Here’s the thing. All advice isn’t equal. Know who is giving the advice and listen to it critically. If it sounds too good to be true—if it sounds Queasy—you are likely hearing a tract from the Book of Bitch. Obviously, there are exceptions to everything I’ve noted here, and your experience might be vastly different from others, but if you’re in publishing, you’re here because you can’t help it. You certainly didn’t get into it for fame or fortune. You have to be here, because you are compelled to tell your stories. And it’s a life sentence.

So welcome to the cell block, New Meat. Enter with pride and confidence. Believe in yourself and earn your place in the yard. After all, there are no victims in the Gospel of the Bitch, only volunteers.

*****

Thanks to Lee for playing along. Please visit him at http://www.leethomasauthor.com to see what he’s up to and grab the books you haven’t read yet…

6 Responses to 101 — with Lee Thomas

  • Bill Bohrer says:

    God bless you man. The advent of word processing has made it difficult for a lot of people to distinguish prettily packaged crap from good writing. Self publishing only works if you don’t care about making money. Vanity presses weren’t invented with the internet after all. IME They Are great if what you want is complete editorial control. But like you say that’s rarely a good thing

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  • gypsy69 says:

    “refers to its use as prison slang”

    Because the extended rape metaphor makes this so much better!

    So glad I will never read anything you’ve written if this it the level of thinking you put into your work.

  • Kelli says:

    gypsy69:

    since i’m not sure if you’re pissed at Lee or me, i’m going to approve this comment. if you’re upset with me then it’s probably a good plan you don’t read my stuff. if a rape metaphor, or rather a prison rape metaphor, is too much for your tender sensibilities, my castration scenes would just put you in the nut house. thanks for reading my blog and good luck with your future reading endeavors in the YA world.

    ps. the use of gypsy69 could be construed as a sexist comment toward real gypsies and could offend any of them… except this one, who could care less.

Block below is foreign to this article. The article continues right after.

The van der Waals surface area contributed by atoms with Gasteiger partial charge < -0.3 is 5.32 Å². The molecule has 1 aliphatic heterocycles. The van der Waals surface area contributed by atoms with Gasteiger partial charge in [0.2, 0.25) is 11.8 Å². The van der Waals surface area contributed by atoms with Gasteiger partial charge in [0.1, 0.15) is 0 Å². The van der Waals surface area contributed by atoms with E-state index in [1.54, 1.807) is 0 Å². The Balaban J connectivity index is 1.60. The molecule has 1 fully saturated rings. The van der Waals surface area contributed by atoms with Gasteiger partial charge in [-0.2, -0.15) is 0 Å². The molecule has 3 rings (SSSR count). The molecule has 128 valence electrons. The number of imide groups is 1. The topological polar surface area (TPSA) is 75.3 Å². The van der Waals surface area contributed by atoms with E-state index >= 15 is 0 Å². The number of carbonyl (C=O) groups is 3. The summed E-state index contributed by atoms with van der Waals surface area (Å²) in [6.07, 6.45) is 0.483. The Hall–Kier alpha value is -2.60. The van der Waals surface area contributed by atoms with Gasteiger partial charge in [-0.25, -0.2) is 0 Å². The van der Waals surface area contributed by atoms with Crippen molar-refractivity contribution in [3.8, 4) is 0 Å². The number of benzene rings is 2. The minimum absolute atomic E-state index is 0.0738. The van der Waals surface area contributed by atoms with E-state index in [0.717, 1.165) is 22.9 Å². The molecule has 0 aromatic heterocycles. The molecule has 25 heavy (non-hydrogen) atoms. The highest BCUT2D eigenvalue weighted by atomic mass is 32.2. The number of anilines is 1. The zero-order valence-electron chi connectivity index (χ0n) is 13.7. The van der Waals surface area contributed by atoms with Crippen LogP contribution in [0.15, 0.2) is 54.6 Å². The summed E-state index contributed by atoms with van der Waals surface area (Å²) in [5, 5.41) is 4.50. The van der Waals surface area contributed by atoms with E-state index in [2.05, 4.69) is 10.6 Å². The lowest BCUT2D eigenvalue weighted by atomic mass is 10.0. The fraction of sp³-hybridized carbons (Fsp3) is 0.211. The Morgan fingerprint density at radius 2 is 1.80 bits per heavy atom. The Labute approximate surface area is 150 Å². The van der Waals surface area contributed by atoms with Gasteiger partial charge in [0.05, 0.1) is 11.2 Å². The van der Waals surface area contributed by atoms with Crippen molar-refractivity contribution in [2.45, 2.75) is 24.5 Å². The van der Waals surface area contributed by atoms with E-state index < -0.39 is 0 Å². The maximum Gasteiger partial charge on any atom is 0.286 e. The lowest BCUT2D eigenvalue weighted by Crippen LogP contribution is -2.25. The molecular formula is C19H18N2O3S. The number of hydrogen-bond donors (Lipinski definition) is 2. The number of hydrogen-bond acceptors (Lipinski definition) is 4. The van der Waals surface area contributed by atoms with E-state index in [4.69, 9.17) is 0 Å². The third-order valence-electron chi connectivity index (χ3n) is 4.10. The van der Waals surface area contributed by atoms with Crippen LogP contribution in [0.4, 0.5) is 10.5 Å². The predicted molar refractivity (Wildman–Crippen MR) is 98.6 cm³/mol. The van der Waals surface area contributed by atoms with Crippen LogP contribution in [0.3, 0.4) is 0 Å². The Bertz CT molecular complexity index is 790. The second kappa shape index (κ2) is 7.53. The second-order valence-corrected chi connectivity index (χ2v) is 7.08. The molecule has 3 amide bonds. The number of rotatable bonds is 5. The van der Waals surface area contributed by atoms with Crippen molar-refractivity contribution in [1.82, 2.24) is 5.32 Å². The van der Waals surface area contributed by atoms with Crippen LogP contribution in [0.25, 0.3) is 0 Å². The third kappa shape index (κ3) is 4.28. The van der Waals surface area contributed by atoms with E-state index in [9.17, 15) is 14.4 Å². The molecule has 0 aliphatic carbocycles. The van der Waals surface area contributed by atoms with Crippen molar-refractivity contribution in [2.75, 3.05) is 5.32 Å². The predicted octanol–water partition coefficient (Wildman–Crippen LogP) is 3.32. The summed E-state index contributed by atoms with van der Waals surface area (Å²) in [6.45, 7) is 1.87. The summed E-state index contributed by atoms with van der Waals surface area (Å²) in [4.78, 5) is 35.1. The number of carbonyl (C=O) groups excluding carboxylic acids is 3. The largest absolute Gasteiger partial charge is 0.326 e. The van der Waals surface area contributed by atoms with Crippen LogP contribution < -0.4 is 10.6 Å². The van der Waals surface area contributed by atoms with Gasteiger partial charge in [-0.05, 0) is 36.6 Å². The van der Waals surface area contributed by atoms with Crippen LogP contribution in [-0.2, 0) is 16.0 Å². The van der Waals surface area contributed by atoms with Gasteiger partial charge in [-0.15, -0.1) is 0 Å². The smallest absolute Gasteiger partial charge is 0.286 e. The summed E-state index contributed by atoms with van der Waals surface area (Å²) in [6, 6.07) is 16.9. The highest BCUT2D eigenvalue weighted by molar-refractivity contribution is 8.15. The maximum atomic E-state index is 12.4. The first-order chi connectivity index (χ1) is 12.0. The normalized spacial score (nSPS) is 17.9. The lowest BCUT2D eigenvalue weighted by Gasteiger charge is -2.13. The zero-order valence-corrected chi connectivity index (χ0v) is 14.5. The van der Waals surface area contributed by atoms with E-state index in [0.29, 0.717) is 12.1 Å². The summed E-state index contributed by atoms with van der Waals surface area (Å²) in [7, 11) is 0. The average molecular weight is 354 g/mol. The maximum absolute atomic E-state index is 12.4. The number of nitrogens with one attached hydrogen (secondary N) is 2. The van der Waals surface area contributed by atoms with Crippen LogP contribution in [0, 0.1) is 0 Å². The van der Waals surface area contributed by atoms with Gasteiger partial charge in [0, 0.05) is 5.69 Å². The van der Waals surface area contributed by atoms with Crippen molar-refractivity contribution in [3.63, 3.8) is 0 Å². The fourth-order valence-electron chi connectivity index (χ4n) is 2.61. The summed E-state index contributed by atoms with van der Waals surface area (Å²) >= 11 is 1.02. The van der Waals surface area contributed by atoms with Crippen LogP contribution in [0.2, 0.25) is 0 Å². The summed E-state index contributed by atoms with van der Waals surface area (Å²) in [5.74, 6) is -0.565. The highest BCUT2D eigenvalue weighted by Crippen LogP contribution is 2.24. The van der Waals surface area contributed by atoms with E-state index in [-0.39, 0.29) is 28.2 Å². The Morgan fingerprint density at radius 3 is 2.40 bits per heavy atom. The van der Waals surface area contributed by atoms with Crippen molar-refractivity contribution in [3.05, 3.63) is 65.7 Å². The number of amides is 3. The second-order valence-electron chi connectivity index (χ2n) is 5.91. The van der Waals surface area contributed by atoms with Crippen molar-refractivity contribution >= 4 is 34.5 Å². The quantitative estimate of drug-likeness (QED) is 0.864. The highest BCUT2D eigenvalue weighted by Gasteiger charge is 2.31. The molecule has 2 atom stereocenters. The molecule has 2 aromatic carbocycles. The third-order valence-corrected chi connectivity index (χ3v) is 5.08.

• Lee Thomas says:

    Gypsy69: While I have little doubt you’ve dated your share of inmates, it is apparent your pillow talk did not consist of asking the proper questions. I was clearly discussing power roles and how some people voluntarily enter into the “bitch” role as a means to endure their situation. Note the word voluntarily. I’m not trying to change your mind about reading my work, because I could not care less, but at least build your outrage on something of substance. Thanks and hugs.

  • Jennifer Nikstad says:

    For K, always publish the comments. If it becomes a pissing contest afterwards you can always put and end to it, but exchange of free thought is a good thing, wouldn’t you agree?

    Lee,
    Well said. I particularly like the Cornell U study reference. I am not a writer, but it applies in any business.

    Gypsy69,
    I can only assume you didn’t read past that line and/or you aren’t familiar with irony. Go to counseling. I’m not trying to be flippant, it just occurs to me that relatively healthy people don’t tend to react so strongly in this situation. If you’ve had a trauma, go deal with it so you can use that knowledge to better the world rather than continuing to make jabs at people over the internet–a truly time wasting endeavor with insignificant impact on anything.